Jamaal Charles is the Kansas City Chiefs. Let’s just get that out in the open. He even was going to holdout for a new contract, and it took literally one day for the Chiefs to realize, “oh, shit, he’s our best player – like by far” and then pay that man his money.
They didn’t say it in a thick Russian accent, but then again, maybe they did. And then they paid him. Him being, naturally, THE ENTIRE CHIEFS OFFENSE. That’s Jamaal Charles in a nutshell. So draft him. I don’t need to go back and forth over whether he’s the big winner between him and LeSean McCoy, but he’s close. He’s top three, at least.
Okay, and that concludes our man love crush on J-Chew. I’m not sure if that’s a nickname for him, but it might be now. Regardless, he needs no argument. He crushed it last year, really always has crushed it and will continue more of said crushing in 2014.
But is he the only KC players that can crush skulls in fantasy football in 2013? In short, almost certainly.
However, there are still other guys that you’ll want to consider drafting. None of them are remotely close to Charles in terms of talent or fantasy value, but they still might be worth bringing up. Let’s talk about them now:
Alex Smith – Quarterback
Smith reads bore fest on paper, but he surprisingly was very solid as a fantasy quarterback in his first season in KC. Not only did he attempt a career high 508 passing attempts, but he also established career highs in passing yardage (3,313 yards) and touchdowns (23). He also continued to be a very efficient and mistake-free player, as he completed over 60% of his passes for the third year in a row and tossed just seven picks. Even better was Smith’s mere seven interceptions.
Smith’s solid athleticism was finally unleashed in Andy Reid’s system, too, where he took the ball a career high 76 times and turned it into 431 rushing yards and one score on the ground. All of that equated to a solid 16th place finish. Those aren’t elite QB1 numbers, but Smith was a solid streaming option and put up some pretty big outings.
He’s a strict QB2 thanks to his inconsistency, though, while his average arm limit his big play ability over the course of the year. If you’re looking for top-15 production, you’re swinging and missing here, but Smith has enough to be a very solid backup that you hopefully only use once or twice in 2014.
Dwayne Bowe – Wide Receiver
I said Bowe was trash on Twitter and got attacked for it. But for fantasy reasons, he kind of is. Bowe has finished beyond 40th place in each of the past two years. Yes, his role and quarterback haven’t been ideal for his game the past two years, but that isn’t changing. He seems to have lost some explosiveness, too, and probably isn’t the most reliable option to be had. He still has good size and can make plays on the ball, though, so he’s worth a look as a high upside WR3. If you draft him as anything more, you’re grasping at straws.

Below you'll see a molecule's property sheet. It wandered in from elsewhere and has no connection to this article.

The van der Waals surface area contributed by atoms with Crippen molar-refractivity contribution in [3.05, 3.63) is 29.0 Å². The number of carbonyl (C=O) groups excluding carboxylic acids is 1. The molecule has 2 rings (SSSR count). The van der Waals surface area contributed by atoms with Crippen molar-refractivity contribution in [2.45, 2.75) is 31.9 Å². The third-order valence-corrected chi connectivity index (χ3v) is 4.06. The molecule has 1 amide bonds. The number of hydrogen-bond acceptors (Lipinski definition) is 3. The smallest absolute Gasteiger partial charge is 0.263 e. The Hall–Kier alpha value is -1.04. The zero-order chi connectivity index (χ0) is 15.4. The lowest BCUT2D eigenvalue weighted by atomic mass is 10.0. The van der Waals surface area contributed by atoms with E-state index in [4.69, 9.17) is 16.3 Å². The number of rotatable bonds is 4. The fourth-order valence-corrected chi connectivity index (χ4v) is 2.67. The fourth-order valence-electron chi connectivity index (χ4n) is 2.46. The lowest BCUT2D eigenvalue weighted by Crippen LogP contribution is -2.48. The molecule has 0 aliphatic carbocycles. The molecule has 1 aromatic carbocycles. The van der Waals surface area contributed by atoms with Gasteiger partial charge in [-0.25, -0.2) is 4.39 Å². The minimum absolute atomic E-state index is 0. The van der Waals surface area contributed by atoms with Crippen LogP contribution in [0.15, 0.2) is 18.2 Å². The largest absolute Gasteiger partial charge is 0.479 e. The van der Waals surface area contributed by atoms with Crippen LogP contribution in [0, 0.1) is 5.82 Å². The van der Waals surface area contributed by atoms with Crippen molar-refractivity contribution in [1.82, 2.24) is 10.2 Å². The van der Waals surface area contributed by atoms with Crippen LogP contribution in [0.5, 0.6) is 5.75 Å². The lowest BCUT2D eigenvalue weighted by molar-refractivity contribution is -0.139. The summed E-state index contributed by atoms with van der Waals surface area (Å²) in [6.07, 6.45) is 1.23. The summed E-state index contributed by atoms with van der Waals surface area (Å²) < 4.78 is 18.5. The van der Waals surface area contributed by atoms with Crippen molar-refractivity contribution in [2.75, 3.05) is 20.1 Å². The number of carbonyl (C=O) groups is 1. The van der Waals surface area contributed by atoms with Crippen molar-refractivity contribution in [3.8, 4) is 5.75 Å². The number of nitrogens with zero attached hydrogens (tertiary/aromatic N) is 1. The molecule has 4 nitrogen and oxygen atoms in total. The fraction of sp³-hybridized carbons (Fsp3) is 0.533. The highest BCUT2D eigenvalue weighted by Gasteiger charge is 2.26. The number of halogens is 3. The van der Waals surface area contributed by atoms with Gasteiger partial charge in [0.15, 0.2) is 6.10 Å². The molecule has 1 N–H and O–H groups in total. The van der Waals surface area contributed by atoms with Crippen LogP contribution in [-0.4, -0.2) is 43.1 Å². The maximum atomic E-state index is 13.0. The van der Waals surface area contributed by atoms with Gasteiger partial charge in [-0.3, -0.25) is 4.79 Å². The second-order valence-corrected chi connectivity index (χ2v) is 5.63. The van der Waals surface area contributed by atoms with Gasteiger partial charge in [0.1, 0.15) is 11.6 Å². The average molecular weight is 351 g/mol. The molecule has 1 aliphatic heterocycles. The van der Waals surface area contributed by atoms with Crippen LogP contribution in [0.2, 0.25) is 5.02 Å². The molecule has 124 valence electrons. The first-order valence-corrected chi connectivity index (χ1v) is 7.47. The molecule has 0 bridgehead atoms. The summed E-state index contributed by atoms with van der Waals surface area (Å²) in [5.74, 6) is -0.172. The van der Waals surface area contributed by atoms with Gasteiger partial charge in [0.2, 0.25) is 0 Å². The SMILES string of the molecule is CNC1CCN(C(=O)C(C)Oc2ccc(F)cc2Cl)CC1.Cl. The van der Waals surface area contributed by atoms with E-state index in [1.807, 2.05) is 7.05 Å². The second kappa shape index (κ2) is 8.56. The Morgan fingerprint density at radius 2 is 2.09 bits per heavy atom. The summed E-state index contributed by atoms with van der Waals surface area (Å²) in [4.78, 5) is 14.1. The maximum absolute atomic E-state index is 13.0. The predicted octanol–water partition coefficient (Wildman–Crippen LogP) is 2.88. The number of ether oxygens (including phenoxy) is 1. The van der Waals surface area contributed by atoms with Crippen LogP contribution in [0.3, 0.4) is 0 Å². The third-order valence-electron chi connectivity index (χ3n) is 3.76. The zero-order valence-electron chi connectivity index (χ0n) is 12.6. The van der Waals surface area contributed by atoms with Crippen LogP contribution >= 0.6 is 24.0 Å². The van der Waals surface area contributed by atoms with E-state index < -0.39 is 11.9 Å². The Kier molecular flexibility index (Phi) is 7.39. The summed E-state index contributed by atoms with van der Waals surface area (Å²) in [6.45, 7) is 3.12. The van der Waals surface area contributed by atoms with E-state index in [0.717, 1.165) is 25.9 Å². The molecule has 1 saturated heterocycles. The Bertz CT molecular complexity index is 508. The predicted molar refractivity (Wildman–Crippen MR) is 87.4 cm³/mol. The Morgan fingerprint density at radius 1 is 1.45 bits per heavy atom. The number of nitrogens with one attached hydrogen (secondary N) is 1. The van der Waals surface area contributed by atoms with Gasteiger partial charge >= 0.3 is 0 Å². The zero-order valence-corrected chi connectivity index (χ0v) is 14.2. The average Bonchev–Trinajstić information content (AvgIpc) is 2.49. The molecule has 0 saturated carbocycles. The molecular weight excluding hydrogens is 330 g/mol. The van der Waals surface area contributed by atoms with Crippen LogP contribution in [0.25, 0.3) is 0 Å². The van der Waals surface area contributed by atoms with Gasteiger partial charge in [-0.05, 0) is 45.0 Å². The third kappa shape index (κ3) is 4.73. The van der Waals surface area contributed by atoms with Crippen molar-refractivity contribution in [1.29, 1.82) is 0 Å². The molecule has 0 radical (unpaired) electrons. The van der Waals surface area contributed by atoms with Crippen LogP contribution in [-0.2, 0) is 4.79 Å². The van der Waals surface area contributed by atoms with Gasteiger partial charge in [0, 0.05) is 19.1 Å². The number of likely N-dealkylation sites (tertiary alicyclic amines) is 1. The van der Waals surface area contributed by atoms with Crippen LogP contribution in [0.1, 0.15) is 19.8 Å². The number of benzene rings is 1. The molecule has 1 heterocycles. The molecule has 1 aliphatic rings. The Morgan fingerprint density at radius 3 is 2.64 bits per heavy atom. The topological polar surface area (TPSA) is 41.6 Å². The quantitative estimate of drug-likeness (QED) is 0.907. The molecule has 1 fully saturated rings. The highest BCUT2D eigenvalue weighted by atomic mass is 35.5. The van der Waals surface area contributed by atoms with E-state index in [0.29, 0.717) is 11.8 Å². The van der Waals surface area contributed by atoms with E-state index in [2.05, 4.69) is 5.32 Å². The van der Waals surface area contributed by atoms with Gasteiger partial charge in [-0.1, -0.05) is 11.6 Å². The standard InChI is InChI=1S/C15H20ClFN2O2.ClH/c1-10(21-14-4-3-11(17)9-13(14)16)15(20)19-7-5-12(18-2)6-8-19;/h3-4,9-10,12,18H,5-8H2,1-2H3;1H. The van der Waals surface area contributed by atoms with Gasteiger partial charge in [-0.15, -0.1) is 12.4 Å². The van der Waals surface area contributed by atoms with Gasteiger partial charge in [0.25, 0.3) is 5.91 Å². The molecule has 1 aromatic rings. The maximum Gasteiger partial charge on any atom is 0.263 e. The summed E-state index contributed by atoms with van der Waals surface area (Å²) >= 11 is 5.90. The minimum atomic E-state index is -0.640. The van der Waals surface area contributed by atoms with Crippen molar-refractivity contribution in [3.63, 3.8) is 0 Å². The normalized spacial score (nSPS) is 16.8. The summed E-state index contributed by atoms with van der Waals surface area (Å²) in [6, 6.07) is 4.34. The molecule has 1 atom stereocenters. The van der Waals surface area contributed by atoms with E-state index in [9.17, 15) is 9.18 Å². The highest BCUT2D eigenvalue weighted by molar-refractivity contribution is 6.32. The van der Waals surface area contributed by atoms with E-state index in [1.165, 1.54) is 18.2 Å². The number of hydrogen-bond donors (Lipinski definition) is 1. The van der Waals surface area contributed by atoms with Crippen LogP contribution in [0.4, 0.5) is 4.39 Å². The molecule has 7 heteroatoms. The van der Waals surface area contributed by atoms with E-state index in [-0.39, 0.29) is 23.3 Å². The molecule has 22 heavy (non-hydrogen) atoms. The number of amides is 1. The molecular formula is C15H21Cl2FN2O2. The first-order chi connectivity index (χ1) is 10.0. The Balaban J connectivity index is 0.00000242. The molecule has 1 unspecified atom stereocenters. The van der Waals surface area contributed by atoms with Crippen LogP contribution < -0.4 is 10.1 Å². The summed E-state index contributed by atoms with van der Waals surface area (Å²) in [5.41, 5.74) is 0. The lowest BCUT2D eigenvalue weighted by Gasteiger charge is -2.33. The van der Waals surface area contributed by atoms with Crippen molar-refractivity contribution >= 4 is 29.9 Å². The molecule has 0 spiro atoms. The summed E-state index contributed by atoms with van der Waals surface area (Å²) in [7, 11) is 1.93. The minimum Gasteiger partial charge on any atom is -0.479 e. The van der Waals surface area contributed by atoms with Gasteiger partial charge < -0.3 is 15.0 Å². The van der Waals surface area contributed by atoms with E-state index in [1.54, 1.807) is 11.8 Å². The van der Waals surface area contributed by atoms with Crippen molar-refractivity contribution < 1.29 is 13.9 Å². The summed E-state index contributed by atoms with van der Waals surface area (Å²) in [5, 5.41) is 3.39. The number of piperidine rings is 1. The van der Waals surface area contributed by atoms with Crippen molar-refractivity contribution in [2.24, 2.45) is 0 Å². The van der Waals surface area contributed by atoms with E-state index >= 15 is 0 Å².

Knile Davis – Running Back
Davis is a solid straight line runner who has a surprisingly solid burst and long speed. He also has good size and strength. Unfortunately, he’s not a great lateral runner or receiver, so he’s probably just a mere change of pace back behind Charles. With that said, he’s a worthy handcuff if Charles is to ever go down, as he’d be in line for a pretty big role. It’s not shocking to see him go undrafted due to his minimal role, but Charles owners will want to consider rostering him in deeper leagues.
Travis Kelce – Tight End
Kelce showed his skills on a 73-yard touchdown in his first preseason game this year. He has good size and speed for the tight end position and it’s no longer up for debate who the best tight end in KC is. He might not be the true starter, but he’s going to be used in the passing game this year. He still doesn’t have much more than moderate TE2 upside, but he’s definitely a guy to monitor heading into the season.
Kansas City Chiefs – Team Defense
The KC defense was nasty when healthy a year ago. Their bad play stemmed from inconsistency in the pass defense and their pass rush really suffered when anyone got nicked up or sat out. They drafted depth all over the place, though, and have a great chance at picking the pieces back up. They aren’t necessarily a lock to be elite like they were to start last year, but they have talent and serious upside. They’re still a top shelf DEF1 to use on a weekly basis until proven otherwise.